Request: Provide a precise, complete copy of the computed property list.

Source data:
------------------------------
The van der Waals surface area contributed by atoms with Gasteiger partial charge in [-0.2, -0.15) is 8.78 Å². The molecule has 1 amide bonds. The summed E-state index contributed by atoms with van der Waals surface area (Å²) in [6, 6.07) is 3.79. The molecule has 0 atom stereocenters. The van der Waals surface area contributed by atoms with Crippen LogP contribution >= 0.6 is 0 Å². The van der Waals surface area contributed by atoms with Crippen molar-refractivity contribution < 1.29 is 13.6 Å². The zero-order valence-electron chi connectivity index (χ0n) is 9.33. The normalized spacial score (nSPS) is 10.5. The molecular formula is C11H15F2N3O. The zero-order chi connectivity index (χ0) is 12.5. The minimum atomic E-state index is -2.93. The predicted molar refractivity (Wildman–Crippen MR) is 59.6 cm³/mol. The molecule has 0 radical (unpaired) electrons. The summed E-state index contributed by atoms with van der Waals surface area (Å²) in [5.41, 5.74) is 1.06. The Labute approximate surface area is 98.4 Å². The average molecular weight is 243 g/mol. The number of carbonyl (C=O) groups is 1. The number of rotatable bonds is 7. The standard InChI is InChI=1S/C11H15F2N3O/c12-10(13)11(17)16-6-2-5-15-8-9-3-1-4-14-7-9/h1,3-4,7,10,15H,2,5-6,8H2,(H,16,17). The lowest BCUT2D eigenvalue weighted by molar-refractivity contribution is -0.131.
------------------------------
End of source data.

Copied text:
The van der Waals surface area contributed by atoms with Gasteiger partial charge in [-0.2, -0.15) is 8.78 Å². The molecule has 1 amide bonds. The summed E-state index contributed by atoms with van der Waals surface area (Å²) in [6, 6.07) is 3.79. The molecule has 0 atom stereocenters. The van der Waals surface area contributed by atoms with Crippen LogP contribution >= 0.6 is 0 Å². The van der Waals surface area contributed by atoms with Crippen molar-refractivity contribution < 1.29 is 13.6 Å². The zero-order valence-electron chi connectivity index (χ0n) is 9.33. The normalized spacial score (nSPS) is 10.5. The molecular formula is C11H15F2N3O. The zero-order chi connectivity index (χ0) is 12.5. The minimum atomic E-state index is -2.93. The predicted molar refractivity (Wildman–Crippen MR) is 59.6 cm³/mol. The molecule has 0 radical (unpaired) electrons. The summed E-state index contributed by atoms with van der Waals surface area (Å²) in [5.41, 5.74) is 1.06. The Labute approximate surface area is 98.4 Å². The average molecular weight is 243 g/mol. The number of carbonyl (C=O) groups is 1. The number of rotatable bonds is 7. The standard InChI is InChI=1S/C11H15F2N3O/c12-10(13)11(17)16-6-2-5-15-8-9-3-1-4-14-7-9/h1,3-4,7,10,15H,2,5-6,8H2,(H,16,17). The lowest BCUT2D eigenvalue weighted by molar-refractivity contribution is -0.131.